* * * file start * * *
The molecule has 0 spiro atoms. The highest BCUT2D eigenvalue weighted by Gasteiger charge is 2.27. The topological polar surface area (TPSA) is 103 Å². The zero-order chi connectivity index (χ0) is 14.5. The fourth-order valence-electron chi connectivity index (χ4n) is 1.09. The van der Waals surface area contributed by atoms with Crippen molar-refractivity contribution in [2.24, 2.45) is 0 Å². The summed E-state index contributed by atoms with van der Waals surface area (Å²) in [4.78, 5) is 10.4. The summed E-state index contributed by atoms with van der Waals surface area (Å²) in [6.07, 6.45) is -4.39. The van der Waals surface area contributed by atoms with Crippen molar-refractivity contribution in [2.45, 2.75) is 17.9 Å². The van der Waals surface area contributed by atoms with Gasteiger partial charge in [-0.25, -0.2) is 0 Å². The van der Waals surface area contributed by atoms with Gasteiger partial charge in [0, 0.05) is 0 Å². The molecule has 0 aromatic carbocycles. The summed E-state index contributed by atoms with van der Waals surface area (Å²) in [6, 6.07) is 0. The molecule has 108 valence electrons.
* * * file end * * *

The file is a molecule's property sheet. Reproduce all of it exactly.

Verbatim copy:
The molecule has 0 spiro atoms. The highest BCUT2D eigenvalue weighted by Gasteiger charge is 2.27. The topological polar surface area (TPSA) is 103 Å². The zero-order chi connectivity index (χ0) is 14.5. The fourth-order valence-electron chi connectivity index (χ4n) is 1.09. The van der Waals surface area contributed by atoms with Crippen molar-refractivity contribution in [2.24, 2.45) is 0 Å². The summed E-state index contributed by atoms with van der Waals surface area (Å²) in [4.78, 5) is 10.4. The summed E-state index contributed by atoms with van der Waals surface area (Å²) in [6.07, 6.45) is -4.39. The van der Waals surface area contributed by atoms with Crippen molar-refractivity contribution in [2.45, 2.75) is 17.9 Å². The van der Waals surface area contributed by atoms with Gasteiger partial charge in [-0.25, -0.2) is 0 Å². The van der Waals surface area contributed by atoms with Gasteiger partial charge in [0, 0.05) is 0 Å². The molecule has 0 aromatic carbocycles. The summed E-state index contributed by atoms with van der Waals surface area (Å²) in [6, 6.07) is 0. The molecule has 108 valence electrons.